Politics

Pelosi: ‘Four years? No, I Don’t Think That’s a Lame Duck’

Speaker hopeful says she’s ‘comfortable’ with term limit deal, just didn’t want one-term cap

House Minority Leader Nancy Pelosi, D-Calif., tells reporters after her weekly news conference on Thursday that agreeing to limit her pending speakership to four years does not make her a lame duck. (Tom Williams/CQ Roll Call)

Democratic Leader Nancy Pelosi doesn’t feel handicapped by the deal she cut Wednesday to limit her pending speakership to no more than two terms. 

“Four years? No, I don’t think that’s a lame duck, no,” the California Democrat said Thursday when asked if she felt she has made herself one by agreeing to the term limit.

Pelosi had previously refused to provide an end date on her tenure as Democratic leader for fear that she’d be weakening her negotiating stance. 

But on Wednesday she agreed to a three- to four-term limit for senior Democratic leadership proposed by Democrats who had been opposing her speaker bid in exchange for their support. She told reporters Thursday that she’s “comfortable” with it limiting her time with the gavel to four more years. (The four years Pelosi already served as speaker from 2007 through 2010 counts toward the limit.)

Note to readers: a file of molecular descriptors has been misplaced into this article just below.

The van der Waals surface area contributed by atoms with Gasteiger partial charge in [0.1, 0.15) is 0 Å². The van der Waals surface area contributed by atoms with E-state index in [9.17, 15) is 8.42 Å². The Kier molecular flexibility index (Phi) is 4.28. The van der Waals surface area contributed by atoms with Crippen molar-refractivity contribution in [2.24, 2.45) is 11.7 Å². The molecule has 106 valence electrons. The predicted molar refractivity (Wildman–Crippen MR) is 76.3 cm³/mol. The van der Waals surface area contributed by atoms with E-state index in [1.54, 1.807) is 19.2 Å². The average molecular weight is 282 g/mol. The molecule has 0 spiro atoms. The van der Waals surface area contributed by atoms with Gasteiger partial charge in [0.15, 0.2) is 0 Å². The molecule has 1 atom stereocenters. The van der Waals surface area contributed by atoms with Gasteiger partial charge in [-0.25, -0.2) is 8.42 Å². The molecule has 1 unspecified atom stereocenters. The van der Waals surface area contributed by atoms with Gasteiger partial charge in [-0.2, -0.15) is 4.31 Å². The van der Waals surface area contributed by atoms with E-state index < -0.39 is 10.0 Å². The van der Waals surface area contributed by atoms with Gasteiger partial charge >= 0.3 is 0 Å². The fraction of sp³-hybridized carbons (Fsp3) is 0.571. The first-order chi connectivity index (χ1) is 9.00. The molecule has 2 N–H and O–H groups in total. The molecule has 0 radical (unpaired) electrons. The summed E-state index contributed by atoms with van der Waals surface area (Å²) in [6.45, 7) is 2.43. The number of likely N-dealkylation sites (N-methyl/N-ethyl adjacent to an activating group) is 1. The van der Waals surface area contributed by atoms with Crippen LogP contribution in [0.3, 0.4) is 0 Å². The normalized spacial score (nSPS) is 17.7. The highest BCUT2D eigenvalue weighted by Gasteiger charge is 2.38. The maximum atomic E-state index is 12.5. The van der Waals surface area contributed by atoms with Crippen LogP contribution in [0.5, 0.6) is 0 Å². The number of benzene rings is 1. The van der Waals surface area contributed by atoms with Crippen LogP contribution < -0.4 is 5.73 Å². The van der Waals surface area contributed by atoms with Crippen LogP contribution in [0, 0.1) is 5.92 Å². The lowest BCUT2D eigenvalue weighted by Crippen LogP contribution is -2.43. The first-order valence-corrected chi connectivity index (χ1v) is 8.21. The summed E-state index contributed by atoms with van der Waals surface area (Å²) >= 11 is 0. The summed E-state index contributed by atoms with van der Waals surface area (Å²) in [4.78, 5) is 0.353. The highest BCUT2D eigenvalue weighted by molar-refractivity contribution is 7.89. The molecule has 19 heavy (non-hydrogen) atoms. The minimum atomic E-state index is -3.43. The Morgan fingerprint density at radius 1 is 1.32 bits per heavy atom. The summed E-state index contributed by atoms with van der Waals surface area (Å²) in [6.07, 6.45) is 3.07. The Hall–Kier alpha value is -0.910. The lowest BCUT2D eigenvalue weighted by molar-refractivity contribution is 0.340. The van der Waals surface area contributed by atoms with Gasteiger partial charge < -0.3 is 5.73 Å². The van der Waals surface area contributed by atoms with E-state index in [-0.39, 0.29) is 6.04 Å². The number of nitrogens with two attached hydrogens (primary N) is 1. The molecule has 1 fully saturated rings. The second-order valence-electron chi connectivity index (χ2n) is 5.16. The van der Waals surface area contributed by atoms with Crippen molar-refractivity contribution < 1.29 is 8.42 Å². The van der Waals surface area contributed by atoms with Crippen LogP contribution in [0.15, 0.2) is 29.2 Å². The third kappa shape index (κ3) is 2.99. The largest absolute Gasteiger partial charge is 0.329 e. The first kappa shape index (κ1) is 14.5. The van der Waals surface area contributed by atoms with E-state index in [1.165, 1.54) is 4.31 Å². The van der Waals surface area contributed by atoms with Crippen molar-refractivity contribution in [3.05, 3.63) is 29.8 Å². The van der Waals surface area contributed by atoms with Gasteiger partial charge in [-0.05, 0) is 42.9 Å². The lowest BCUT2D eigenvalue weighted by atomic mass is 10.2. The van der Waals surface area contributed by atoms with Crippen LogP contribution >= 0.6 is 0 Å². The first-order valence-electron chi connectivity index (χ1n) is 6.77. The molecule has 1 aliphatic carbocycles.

“That’s a long time,” the 78-year-old said. “I was saying one term, was what I was saying. They were saying six months, to begin with. I feel very comfortable about what they are proposing. And I feel very responsible to do that, whether it passes or not.”

Asked if her assertion that she didn't want to limit herself to one more term as speaker meant she'd run for another in 2020, Pelosi declined to answer.  

“I’m going to be speaker,” she said. “I’m going to do what we do. And there are a lot more important things around here than what my intentions are as we go forward.”

If Pelosi should run for speaker again in 2020 (assuming Democrats retain the majority) she’ll need approval of two-thirds of the Democratic caucus, under the agreement she reached with her former opponents. She surpassed that threshold running unopposed during the caucus election this year, and also got two-thirds support when she had a challenger for minority leader in 2016.

The deal is expected to provide Pelosi enough votes to be elected speaker during a Jan. 3 floor vote, even though there are 15 Democrats who are still publicly opposing her. 

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